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with normal hearing and a typical older adult with hearing loss. The y-axis plots the levels (in dB hearing level [HL]) at which the listener can just barely hear the sound. In this case, the reference for decibels is the average thresholds for a large group of normal-hearing individuals who have no ear diseases, so smaller values (near 0 dB HL) indicate normal hearing and larger values indicate hearing loss. Note that the y-axis is reversed from the typical plotting convention so that the audiogram plots better thresholds nearer the top and poorer thresholds nearer the bottom.
Figure 1. Pure-tone thresholds as a function of frequency (“audio- gram”) for a typical younger adult with normal hearing (solid lines) and typical older adult with hearing loss (dotted lines). When thresholds are plotted on an audiogram, lower thresholds (near 0 dB hearing level [HL]) are near the top, indicating better hearing, and higher thresholds are near the bottom, indicating hearing loss (see text). According to the audiogram, the older adult has a mild hear- ing loss in the low frequencies, sloping to a moderately severe hearing loss in the high frequencies, which represents a typical pattern of age- related hearing loss.
From the audiogram and one or more measures of speech recognition, the audiologist interprets the results to assess the type of hearing loss and the integrity of each part of the peripheral auditory system. The ear is composed of three main parts that contribute to audition: the outer ear (pinna and ear canal), the middle ear (eardrum, air-filled middle ear cavity, and middle ear bones), and the inner ear (cochlea and auditory nerve).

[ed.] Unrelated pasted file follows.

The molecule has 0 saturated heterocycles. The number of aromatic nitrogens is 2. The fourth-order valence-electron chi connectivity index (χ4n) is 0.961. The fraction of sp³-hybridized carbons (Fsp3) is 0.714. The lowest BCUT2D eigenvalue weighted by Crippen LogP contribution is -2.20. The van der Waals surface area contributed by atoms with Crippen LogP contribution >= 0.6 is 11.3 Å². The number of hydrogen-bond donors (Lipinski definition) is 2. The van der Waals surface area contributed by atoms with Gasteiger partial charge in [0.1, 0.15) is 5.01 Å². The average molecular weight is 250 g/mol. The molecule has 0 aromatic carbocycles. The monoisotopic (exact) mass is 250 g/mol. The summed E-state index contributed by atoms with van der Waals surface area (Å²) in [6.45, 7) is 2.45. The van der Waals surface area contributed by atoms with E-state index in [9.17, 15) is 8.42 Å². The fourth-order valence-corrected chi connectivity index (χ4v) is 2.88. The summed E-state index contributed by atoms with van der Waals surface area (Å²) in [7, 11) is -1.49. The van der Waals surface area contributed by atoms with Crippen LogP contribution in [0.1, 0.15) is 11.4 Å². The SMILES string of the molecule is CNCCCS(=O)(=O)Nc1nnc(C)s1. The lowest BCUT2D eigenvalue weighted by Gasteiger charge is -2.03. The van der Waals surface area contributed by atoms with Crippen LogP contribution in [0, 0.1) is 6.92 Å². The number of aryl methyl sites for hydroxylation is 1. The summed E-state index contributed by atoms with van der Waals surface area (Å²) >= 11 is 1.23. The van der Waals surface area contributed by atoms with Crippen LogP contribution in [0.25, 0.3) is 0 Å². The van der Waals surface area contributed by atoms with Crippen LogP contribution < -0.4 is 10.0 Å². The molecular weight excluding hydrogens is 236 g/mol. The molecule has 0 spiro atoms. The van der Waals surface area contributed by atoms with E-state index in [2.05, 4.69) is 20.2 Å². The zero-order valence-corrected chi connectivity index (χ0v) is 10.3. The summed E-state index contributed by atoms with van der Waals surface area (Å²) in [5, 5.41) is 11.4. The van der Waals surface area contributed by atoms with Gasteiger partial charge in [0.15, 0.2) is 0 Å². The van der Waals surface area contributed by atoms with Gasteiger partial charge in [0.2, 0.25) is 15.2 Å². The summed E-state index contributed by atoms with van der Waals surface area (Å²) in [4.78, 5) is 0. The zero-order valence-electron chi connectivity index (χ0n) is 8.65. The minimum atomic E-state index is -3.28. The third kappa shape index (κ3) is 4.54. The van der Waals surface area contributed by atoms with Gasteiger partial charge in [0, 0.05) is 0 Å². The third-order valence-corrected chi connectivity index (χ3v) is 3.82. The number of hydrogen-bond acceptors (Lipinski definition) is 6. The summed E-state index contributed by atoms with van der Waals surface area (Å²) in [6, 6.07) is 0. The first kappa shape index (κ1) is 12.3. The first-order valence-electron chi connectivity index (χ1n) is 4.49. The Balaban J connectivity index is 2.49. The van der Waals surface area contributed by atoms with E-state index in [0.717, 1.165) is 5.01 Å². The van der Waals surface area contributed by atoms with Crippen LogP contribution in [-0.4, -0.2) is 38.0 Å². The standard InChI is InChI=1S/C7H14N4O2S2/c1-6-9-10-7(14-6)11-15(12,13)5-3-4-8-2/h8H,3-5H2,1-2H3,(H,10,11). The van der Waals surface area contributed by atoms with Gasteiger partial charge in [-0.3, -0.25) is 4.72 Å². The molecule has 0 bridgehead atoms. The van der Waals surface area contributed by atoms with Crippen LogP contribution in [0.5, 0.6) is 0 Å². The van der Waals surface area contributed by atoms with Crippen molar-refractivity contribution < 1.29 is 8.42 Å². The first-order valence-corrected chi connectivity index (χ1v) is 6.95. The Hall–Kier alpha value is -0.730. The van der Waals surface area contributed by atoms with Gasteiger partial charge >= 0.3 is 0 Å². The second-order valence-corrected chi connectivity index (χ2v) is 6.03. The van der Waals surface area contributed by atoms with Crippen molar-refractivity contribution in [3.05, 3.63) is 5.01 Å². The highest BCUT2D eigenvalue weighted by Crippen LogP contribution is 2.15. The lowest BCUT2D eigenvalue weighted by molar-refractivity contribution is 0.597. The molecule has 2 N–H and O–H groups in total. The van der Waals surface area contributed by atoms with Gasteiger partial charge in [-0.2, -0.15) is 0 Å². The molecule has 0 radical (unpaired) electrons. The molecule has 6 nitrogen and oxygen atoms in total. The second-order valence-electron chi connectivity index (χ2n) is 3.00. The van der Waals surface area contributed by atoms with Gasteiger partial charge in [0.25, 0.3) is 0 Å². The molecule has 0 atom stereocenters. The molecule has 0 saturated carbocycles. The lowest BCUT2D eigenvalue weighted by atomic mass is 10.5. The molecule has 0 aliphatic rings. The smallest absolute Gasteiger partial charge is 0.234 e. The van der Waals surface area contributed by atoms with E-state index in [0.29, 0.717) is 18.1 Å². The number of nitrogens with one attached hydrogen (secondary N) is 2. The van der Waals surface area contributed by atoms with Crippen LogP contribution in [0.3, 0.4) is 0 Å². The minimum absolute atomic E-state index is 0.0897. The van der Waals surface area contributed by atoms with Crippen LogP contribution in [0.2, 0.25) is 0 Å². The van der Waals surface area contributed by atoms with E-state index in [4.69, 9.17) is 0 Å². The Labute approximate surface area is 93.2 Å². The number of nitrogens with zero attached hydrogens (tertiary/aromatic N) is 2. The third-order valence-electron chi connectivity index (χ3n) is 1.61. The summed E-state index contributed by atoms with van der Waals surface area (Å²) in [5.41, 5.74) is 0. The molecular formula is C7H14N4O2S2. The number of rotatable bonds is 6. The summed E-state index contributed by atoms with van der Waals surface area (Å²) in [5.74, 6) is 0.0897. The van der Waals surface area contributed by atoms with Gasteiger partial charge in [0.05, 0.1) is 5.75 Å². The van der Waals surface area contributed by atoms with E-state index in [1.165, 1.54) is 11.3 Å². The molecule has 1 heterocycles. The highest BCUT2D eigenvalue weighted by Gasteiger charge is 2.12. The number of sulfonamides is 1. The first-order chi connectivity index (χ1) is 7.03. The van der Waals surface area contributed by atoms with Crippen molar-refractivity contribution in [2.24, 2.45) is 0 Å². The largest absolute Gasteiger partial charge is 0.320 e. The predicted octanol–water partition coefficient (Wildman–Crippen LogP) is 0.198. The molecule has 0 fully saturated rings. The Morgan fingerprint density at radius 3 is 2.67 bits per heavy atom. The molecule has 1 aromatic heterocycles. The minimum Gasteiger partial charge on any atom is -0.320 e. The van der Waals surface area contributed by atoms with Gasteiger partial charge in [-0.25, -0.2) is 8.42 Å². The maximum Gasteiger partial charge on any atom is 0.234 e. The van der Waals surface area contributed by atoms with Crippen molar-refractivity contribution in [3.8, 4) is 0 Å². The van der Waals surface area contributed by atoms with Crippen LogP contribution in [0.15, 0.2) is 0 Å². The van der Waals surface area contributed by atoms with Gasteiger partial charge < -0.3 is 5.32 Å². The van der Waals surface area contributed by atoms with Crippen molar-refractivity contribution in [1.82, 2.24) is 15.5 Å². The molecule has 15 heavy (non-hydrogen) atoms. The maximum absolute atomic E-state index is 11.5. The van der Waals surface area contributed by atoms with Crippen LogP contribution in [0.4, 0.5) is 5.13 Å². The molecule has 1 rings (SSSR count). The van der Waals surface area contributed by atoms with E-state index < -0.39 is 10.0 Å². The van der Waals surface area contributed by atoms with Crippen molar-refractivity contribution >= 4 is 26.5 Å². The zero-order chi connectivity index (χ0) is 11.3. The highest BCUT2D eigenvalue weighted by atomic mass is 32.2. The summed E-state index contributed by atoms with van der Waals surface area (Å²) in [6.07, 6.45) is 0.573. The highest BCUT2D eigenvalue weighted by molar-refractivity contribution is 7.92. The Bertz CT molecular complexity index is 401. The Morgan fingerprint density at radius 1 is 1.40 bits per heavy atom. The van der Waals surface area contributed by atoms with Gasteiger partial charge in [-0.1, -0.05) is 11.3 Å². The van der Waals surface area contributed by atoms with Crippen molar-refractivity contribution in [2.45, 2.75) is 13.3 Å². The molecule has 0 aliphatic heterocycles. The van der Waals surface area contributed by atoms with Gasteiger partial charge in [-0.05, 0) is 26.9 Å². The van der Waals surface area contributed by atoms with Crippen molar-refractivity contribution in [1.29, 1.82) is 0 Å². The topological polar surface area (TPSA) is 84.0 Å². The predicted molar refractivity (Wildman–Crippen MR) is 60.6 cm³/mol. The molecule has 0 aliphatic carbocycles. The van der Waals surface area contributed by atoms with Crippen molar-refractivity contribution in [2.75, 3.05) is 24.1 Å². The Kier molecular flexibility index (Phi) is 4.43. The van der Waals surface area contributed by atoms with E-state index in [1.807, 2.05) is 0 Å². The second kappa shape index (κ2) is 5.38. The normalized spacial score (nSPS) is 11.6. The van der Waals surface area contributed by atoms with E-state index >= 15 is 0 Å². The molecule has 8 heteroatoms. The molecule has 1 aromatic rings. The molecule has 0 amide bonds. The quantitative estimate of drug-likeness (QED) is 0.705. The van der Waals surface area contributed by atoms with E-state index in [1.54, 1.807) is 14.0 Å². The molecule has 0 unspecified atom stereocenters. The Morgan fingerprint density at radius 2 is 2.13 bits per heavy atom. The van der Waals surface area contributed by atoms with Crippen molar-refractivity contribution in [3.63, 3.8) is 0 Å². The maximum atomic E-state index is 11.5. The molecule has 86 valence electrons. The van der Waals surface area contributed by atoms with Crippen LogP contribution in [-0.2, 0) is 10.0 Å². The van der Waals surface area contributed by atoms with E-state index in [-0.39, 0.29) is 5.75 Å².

One issue might be a conductive hearing loss that usually indicates a pathology in the outer or middle ear, such as
middle ear fluid or fusing of the middle ear bones, which prevents their movement in response to sound. These are ex- amples of pathologies that prevent the conduction of sound through the middle ear. In contrast, a sensorineural hearing loss suggests a pathological condition in either the cochlea or the auditory nerve. The “sensory” component refers to the cochlea, and the “neural” component refers to problems pri- marily in the auditory nerve.
The sensory part of the inner ear is the cochlea that con- tains the organ of Corti. Lying on the organ of Corti are two types of sensory hair cells, the outer and inner hair cells. The inner hair cells transduce the sound and convert the sound vibrations into electrical energy. The outer hair cells serve as cochlear amplifiers to control the function of the inner hair cells. The gain of this amplifier can be increased or decreased by efferent neural connections that bring control of signals from the brain via olivocochlear reflexes that project from
Figure 2. A schematized anatomic view of the olivocochlear reflexes to the right cochlea. Top: outline of a transverse section of a cat brain- stem showing the locations of lateral olivocochlear (LOC; green) and medial olivocochlear (MOC; blue and red) neurons. The pathways for the ipsilateral (stimulated cochlea; blue) and contralateral (un- stimulated cochlea; red) MOC reflexes to the right ear join the ol- ivocochlear bundle (OCB; gold). The axons from LOC and MOC neurons form the OCB, which is composed of crossed (COCB) and uncrossed (UOCB) components. The COCB is accessible near the fourth ventricle. CN, cochlear nucleus. The S-shaped gray structure is the lateral superior olivary nucleus, and the gray structure medial to it is the medial superior olivary nucleus. Bottom: schematic of the or- gan of Corti showing the main terminations of MOC neurons (blue) on outer hair cells and of LOC neurons (green) on the dendrites of auditory nerve fibers. From Guinan (2006), with permission.
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